On May 29, 2004, Treasurer Peter Costello addressed a crowd of Pentecostal Christians at Scots Church in Melbourne.
Costello provided his audience with a lesson in Australia’s colonial history. “If the Arab traders that brought Islam to Australia, had … settled or spread their faith among the Indigenous population, our country today would be vastly different. Our laws, our institutions, our economy would be vastly different.
“But that did not happen. Our society was founded by British colonists. And the single most decisive feature that determined the way it developed was the Judeo-Christian-Western tradition. As a society, we are who we are because of that tradition … one founded on that faith and one that draws on the Judeo-Christian tradition.”
Two years later, Costello’s sentiments seem to have made their way into a sample multiple choice question of the proposed Citizenship Test. New citizens could be asked which of the following mutually exclusive sources form the basis of “Australian values”:
- teachings of the Koran;
- the Judeo-Christian tradition;
- Catholicism; and
You’d expect the second option’s correctness would be obvious after even the most cursory reading of our history. Surely the Jewish and Anglican theology and culture of English settlers played a central role in building our colonial institutions.
Costello’s 2004 speech suggests only the traditions of British colonists mattered. Australia’s first few fleets consisted of a handful of English free settlers accompanying shiploads of convicts of various faiths - Jews, Catholics, Muslims and a smattering of perhaps reluctant followers of the Church of England.
Costello’s much touted Judeo-Christian culture wasn’t exactly alive and well in England. Both colonists and convicts would have been aware of the passing of the Jew Bill through the English Parliament in 1753, allowing Jews to be naturalised by application to Parliament. Mr Costello’s ideological ancestors, the Tories, opposed the Bill, claiming it involved an “abandonment of Christianity”. Conservative protesters burnt effigies of Jews and carried placards reading “No Jews, no wooden shoes”.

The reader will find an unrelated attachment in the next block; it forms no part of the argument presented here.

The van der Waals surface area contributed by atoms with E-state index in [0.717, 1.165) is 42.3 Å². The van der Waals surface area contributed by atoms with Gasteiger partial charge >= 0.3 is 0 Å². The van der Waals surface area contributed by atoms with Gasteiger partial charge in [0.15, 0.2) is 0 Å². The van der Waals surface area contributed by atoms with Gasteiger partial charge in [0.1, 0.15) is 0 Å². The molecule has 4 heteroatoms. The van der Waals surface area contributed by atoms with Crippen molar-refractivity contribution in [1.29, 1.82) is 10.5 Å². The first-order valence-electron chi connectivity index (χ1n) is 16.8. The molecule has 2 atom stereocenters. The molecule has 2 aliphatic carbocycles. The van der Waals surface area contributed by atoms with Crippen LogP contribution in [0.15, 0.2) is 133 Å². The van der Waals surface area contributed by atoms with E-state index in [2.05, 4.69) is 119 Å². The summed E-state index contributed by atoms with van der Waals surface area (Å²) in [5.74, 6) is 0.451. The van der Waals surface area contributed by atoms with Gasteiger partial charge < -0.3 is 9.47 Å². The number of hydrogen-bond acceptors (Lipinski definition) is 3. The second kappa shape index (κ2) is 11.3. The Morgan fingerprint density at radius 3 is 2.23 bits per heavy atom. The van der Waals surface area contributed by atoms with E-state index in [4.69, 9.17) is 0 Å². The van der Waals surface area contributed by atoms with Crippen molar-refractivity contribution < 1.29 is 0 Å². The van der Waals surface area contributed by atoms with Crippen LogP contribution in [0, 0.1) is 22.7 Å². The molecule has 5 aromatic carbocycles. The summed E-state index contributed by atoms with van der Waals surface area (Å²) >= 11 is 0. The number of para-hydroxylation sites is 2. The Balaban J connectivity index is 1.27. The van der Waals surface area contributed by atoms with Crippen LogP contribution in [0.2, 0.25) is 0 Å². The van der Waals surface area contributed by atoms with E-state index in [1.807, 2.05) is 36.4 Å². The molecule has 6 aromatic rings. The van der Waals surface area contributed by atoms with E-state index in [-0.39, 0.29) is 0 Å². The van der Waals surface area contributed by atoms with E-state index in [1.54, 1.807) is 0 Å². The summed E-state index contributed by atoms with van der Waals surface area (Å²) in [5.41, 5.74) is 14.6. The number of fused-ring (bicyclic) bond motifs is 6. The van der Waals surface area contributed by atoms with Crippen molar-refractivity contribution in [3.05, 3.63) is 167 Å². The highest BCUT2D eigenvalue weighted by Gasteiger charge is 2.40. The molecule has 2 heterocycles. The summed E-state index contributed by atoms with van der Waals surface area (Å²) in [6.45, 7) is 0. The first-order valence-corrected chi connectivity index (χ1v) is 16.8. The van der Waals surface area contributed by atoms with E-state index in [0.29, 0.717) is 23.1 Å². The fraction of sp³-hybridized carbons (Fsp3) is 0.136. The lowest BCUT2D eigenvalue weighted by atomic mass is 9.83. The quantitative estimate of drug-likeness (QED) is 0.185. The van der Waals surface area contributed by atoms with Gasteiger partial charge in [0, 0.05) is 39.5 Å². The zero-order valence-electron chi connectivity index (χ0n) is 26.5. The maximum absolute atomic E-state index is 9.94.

Jews were forbidden from attending university and practising law in England until the mid 19th century. One can only imagine the prejudice the 750-odd First Fleet Jewish convicts faced from English jailors brought up in such an anti-Semitic environment.
Life for Muslims wasn’t much better. Most were free men working as sailors, though quite a few were convicts. The crew on board The Endeavour, which left Port Jackson in 1795, included a large number of Muslim sailors. Meanwhile, at least eight convicts of Arab descent arrived in Australia.
Melbourne Muslim Bilal Cleland acknowledges in his definitive history of Muslims in Australia: “As Muslims and a subject people, despised for their race, they would have lived on the edge of society. Even Christians suffered persecution at that time if they were from the wrong sect.”
It was not until the 1820’s that legislation discriminating against the followers of non-Anglican Christian sects was repealed. Sectarian prejudice prevailed in Australia, largely focused on a large group of descendants of Irish convicts whose loyalty to a bishop in Rome was often greater than to Queen and Country.
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